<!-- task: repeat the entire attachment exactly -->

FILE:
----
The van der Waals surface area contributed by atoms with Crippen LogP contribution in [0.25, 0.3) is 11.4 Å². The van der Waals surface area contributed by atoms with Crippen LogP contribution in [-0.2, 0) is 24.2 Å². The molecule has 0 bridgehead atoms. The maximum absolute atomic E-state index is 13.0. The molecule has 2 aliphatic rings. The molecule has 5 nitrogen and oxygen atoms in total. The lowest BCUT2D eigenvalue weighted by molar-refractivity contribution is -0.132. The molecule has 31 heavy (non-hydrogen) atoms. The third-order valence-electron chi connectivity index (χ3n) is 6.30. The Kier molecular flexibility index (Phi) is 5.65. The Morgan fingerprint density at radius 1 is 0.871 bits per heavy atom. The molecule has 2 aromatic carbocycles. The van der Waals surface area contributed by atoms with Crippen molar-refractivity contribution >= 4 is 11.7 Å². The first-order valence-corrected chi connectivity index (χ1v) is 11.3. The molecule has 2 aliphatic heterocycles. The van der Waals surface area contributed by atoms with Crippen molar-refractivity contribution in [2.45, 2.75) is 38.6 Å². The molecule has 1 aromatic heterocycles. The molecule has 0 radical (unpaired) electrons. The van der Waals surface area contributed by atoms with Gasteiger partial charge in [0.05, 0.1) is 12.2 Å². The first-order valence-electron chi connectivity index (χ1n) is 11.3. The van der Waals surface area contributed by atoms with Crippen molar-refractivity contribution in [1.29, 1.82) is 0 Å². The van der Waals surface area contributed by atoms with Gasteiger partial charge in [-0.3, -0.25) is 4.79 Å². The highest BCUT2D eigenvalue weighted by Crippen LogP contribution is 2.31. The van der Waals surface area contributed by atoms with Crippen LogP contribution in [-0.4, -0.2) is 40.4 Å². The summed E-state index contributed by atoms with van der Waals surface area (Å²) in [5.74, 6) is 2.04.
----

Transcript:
The van der Waals surface area contributed by atoms with Crippen LogP contribution in [0.25, 0.3) is 11.4 Å². The van der Waals surface area contributed by atoms with Crippen LogP contribution in [-0.2, 0) is 24.2 Å². The molecule has 0 bridgehead atoms. The maximum absolute atomic E-state index is 13.0. The molecule has 2 aliphatic rings. The molecule has 5 nitrogen and oxygen atoms in total. The lowest BCUT2D eigenvalue weighted by molar-refractivity contribution is -0.132. The molecule has 31 heavy (non-hydrogen) atoms. The third-order valence-electron chi connectivity index (χ3n) is 6.30. The Kier molecular flexibility index (Phi) is 5.65. The Morgan fingerprint density at radius 1 is 0.871 bits per heavy atom. The molecule has 2 aromatic carbocycles. The van der Waals surface area contributed by atoms with Crippen molar-refractivity contribution >= 4 is 11.7 Å². The first-order valence-corrected chi connectivity index (χ1v) is 11.3. The molecule has 2 aliphatic heterocycles. The van der Waals surface area contributed by atoms with Crippen molar-refractivity contribution in [2.45, 2.75) is 38.6 Å². The molecule has 1 aromatic heterocycles. The molecule has 0 radical (unpaired) electrons. The van der Waals surface area contributed by atoms with Gasteiger partial charge in [0.05, 0.1) is 12.2 Å². The first-order valence-electron chi connectivity index (χ1n) is 11.3. The van der Waals surface area contributed by atoms with Crippen molar-refractivity contribution in [1.29, 1.82) is 0 Å². The van der Waals surface area contributed by atoms with Gasteiger partial charge in [-0.3, -0.25) is 4.79 Å². The highest BCUT2D eigenvalue weighted by Crippen LogP contribution is 2.31. The van der Waals surface area contributed by atoms with Crippen LogP contribution in [-0.4, -0.2) is 40.4 Å². The summed E-state index contributed by atoms with van der Waals surface area (Å²) in [5.74, 6) is 2.04.